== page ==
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Although any of the symptoms and signs below can be caused by acute myeloid leukemia (AML), they can also be caused by other conditions. Still, if you have any of these problems, it’s important to see a doctor so the cause can be found and treated, if needed.

General symptoms

Patients with AML often have some non-specific (general) symptoms. These can include:

  • Weight loss
  • Fatigue
  • Fever
  • Night sweats
  • Loss of appetite

Of course, these are not just symptoms of AML, and more often are caused by something other than leukemia.

Symptoms from low numbers of normal blood cells

Many signs and symptoms of AML come from a shortage of normal blood cells, which happens when the leukemia cells crowd out the normal blood-making cells in the bone marrow. As a result, people do not have enough normal red blood cells, white blood cells, and blood platelets. These shortages show up on blood tests, but they can also cause symptoms.

Symptoms from a shortage of red blood cells (anemia): Red blood cells carry oxygen to all of the cells in the body. A shortage of red blood cells can cause:

  • Tiredness
  • Weakness
  • Feeling cold
  • Feeling dizzy or lightheaded
  • Headaches
  • Shortness of breath

Symptoms from a shortage of normal white blood cells: Not having enough normal white blood cells can increase the risk of infection. Fevers and other signs of infection are common symptoms.

Symptoms from a shortage of blood platelets: Not having enough blood platelets can lead to:

  • Excess bruising and bleeding
  • Frequent or severe nosebleeds
  • Bleeding gums

Symptoms from high numbers of leukemia cells

AML cancer cells are bigger than normal white blood cells and have more trouble going through tiny blood vessels. These cells can clog up blood vessels, which can affect normal blood flow to the brain, leading to symptoms like those seen with a stroke, such as:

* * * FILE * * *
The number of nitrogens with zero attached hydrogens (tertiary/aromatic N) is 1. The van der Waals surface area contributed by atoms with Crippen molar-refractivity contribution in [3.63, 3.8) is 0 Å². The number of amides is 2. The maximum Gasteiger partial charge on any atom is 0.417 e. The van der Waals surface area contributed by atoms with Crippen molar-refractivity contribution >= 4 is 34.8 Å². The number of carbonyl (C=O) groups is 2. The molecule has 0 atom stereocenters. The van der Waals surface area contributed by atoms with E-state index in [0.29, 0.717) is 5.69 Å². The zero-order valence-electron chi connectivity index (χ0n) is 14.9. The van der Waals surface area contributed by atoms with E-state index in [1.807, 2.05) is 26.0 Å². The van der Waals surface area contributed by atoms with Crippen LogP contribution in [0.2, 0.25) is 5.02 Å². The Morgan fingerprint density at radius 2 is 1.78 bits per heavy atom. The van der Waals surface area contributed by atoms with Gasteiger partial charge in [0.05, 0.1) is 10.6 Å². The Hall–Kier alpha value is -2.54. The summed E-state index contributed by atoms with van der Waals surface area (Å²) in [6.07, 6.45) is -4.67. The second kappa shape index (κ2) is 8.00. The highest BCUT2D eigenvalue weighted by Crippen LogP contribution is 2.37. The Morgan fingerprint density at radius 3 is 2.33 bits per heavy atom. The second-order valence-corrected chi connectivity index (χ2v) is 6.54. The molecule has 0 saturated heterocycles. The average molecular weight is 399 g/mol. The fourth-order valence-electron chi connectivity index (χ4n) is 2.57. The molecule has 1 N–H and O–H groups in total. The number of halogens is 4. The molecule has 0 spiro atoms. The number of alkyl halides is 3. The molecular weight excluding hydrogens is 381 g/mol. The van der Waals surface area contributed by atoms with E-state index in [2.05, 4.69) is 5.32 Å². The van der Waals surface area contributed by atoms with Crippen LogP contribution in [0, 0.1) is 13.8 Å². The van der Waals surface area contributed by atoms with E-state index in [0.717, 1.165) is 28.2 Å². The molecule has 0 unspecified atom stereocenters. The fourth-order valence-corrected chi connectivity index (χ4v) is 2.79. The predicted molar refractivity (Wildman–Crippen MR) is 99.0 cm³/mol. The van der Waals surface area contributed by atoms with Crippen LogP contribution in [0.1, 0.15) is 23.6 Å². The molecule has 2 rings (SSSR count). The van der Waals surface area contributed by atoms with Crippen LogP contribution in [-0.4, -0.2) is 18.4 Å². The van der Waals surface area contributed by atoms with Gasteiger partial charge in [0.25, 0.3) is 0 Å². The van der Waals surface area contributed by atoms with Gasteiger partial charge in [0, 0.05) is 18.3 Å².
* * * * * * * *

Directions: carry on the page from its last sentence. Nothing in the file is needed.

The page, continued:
• Headache
  • Weakness in one side of the body
  • Slurred speech
  • Confusion
  • Sleepiness

The cancer cells can also affect normal blood flow to other organs, such as the lungs (leading to problems with shortness of breath) or the eyes (leading to blurry vision or even loss of vision).

These problems are rare, but they need to be treated right away.

Bleeding and clotting problems

Patients with a certain type of AML called acute promyelocytic leukemia (APL) may have bleeding and clotting problems. They may have a nose bleed that won’t stop, or a cut that won’t stop oozing. They may also have calf swelling from a blood clot called a deep venous thrombosis (DVT) or chest pain and shortness of breath from a blood clot in the lung (called a pulmonary embolism or PE).

Bone or joint pain

Some people have pain caused by the build-up of leukemia cells in bones or joints.

Swelling in the belly

Leukemia can also cause swelling of the liver and spleen. This may be noticed as a fullness or swelling of the belly.

Spread to the skin

If leukemia cells spread to the skin, they can cause lumps or spots that may look like common rashes.

Spread to the gums

Certain types of AML can spread to the gums, causing swelling, pain, and bleeding.

Spread to other organs

Sometimes, leukemia cells spread to other organs. If it spreads to the brain and spinal cord it can cause:

  • Headaches
  • Weakness
  • Seizures
  • Vomiting
  • Trouble with balance
  • Numbness on the face
  • Blurred vision

Rarely, AML can spread to the eyes, testicles, kidneys, or other organs.

Enlarged lymph nodes

AML rarely spreads to lymph nodes. Nodes in the neck, groin, under arms, or above the collarbone may swell and be felt as lumps under the skin.

Last Medical Review: 04/21/2015
Last Revised: 02/22/2016